Chase was repairing the damaged boat on board when the crew observed a whale, that was much larger than normal (alleged to be around 85 feet), acting strangely. It lay motionless on the surface with its head facing the ship, then began to move towards the vessel, picking up speed by shallow diving. The whale rammed the ship and then went under, battering it and causing it to tip from side to side. Finally surfacing close on the starboard side of Essex with its head by the bow and tail by the stern, the whale appeared to be stunned and motionless. Chase prepared to harpoon it from the deck when he realized that its tail was only inches from the rudder, which the whale could easily destroy if provoked by an attempt to kill it. Fearing to leave the ship stuck thousands of miles from land with no way to steer it, he relented. The whale recovered and swam several hundred yards ahead of the ship and turned to face the bow.

Essex being struck by a whale (sketched by Thomas Nickerson)

Essex being struck by a whale (sketched by Thomas Nickerson)

The whale crushed the bow like an eggshell, driving the 238-ton vessel backwards. The whale finally disengaged its head from the shattered timbers and swam off, never to be seen again, leaving the Essex quickly going down by the bow. Chase and the remaining sailors frantically tried to add rigging to the only remaining whaleboat, while the steward ran below to gather up whatever navigational aids he could find before the Essex sank below the waves to her watery grave.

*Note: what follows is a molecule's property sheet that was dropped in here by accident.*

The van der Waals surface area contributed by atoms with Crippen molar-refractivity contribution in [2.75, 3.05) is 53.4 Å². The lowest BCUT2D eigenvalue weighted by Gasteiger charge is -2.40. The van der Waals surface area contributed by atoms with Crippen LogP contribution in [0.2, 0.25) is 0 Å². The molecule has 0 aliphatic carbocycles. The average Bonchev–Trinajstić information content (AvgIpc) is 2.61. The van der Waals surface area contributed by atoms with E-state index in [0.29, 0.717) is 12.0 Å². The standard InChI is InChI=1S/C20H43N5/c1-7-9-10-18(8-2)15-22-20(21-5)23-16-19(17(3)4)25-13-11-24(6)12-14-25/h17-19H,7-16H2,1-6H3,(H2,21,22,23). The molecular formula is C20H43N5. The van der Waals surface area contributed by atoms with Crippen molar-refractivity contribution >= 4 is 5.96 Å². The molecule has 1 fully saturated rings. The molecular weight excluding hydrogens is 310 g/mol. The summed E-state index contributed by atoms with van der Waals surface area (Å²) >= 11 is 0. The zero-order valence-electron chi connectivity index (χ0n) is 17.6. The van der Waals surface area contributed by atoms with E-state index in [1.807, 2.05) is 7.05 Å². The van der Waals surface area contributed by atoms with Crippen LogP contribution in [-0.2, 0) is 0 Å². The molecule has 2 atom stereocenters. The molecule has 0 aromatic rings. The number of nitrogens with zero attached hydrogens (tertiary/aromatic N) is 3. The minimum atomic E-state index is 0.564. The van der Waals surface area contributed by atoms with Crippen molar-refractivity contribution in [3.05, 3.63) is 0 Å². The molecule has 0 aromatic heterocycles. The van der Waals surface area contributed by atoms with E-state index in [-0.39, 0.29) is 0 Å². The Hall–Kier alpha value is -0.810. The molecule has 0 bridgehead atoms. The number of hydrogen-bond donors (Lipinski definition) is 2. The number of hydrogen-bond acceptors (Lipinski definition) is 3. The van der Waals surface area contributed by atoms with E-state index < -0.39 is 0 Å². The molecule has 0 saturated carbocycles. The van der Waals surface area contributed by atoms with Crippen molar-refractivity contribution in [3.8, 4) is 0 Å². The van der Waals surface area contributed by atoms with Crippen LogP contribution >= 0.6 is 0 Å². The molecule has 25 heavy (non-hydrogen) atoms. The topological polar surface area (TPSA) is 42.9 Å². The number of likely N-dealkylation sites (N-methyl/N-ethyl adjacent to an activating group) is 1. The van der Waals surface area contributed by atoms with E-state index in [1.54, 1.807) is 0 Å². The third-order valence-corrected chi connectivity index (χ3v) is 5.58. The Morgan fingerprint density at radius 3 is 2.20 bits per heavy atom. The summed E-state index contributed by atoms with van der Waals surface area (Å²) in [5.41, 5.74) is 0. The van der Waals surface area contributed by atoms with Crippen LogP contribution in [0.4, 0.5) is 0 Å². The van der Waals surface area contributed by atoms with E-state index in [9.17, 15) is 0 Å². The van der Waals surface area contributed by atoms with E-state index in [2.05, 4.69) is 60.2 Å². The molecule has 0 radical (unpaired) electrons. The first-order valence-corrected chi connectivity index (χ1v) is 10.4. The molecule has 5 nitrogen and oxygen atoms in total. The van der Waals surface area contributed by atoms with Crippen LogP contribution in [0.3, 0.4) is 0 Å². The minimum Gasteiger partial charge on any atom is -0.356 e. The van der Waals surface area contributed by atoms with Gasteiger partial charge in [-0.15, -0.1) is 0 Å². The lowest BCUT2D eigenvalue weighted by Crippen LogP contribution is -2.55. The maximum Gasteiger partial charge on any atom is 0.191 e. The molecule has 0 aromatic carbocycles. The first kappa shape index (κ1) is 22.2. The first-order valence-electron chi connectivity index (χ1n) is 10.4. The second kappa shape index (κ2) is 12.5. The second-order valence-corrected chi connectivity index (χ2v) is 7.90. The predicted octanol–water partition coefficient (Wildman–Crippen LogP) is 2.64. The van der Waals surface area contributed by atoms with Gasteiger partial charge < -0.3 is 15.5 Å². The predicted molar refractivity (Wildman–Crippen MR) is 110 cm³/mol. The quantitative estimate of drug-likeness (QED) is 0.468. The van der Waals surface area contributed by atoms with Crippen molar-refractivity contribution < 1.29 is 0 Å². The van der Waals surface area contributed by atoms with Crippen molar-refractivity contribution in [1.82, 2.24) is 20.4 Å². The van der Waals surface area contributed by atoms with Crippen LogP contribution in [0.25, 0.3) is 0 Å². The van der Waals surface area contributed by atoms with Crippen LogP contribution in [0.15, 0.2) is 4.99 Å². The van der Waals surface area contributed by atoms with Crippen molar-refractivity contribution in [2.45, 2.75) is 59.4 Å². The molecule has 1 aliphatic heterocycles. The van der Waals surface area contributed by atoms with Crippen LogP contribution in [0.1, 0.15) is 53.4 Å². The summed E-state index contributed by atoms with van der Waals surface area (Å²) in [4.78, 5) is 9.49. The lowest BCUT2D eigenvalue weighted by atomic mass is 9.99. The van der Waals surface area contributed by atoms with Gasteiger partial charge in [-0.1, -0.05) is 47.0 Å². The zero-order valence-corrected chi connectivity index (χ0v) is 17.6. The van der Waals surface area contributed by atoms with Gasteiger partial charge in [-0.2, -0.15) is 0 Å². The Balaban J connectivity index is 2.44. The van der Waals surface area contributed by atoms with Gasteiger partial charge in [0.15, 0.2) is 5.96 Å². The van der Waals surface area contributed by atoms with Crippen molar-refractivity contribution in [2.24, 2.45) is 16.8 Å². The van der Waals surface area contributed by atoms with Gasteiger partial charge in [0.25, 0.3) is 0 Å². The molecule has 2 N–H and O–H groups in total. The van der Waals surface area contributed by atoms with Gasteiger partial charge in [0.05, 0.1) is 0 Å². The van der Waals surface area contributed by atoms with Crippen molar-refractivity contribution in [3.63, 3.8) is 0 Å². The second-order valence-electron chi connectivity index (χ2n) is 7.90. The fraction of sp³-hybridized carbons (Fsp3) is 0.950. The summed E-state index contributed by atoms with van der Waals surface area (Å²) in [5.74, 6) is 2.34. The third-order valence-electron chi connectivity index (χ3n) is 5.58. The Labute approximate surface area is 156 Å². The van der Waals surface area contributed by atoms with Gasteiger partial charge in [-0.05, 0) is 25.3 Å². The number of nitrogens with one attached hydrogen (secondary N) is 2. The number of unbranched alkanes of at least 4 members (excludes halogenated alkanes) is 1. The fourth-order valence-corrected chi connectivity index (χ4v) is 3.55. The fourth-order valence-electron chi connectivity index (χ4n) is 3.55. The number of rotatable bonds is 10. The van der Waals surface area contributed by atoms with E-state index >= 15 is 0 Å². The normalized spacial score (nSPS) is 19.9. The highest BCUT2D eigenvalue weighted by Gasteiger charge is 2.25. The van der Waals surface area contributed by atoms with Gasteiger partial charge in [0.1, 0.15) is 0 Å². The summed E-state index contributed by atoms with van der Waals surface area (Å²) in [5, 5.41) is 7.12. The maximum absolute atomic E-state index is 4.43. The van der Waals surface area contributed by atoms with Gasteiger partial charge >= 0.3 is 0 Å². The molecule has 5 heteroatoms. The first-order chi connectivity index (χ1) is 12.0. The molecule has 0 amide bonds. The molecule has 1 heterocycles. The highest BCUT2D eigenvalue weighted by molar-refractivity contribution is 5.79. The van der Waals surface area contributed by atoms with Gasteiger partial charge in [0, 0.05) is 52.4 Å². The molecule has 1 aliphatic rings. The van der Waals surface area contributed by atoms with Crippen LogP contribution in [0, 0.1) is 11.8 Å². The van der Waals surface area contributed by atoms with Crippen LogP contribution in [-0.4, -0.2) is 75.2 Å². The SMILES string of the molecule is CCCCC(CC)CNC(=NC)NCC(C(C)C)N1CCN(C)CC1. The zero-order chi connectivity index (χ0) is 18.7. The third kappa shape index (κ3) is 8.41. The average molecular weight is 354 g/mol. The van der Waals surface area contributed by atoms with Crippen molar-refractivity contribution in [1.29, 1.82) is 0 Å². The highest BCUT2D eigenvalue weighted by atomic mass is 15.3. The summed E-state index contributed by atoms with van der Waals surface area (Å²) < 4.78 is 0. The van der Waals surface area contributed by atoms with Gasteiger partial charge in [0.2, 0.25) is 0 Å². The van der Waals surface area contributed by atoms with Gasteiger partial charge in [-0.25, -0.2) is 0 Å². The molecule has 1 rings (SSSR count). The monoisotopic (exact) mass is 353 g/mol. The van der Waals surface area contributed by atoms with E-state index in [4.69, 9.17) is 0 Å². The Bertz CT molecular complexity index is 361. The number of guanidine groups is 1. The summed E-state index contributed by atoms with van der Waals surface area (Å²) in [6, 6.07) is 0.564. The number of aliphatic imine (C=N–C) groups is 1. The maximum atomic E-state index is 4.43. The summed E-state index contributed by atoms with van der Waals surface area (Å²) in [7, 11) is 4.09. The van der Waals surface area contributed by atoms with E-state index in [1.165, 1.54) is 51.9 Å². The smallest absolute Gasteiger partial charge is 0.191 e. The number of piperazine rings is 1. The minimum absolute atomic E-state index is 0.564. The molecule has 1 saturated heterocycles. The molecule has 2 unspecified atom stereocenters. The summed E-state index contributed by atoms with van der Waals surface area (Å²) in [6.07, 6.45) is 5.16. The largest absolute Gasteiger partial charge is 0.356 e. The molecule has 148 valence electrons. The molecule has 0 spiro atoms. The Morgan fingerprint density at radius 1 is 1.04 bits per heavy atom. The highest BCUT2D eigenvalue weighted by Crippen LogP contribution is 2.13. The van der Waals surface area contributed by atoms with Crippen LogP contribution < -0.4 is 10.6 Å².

After spending two days salvaging what supplies they could, the twenty sailors set out in the three small whaleboats with wholly inadequate supplies of food and fresh water. The closest known islands, the Marquesas, were more than 1,200 miles to the west and Captain Pollard intended to make for them but the crew, led by Owen Chase, feared the islands might be inhabited by cannibals and voted to make for South America.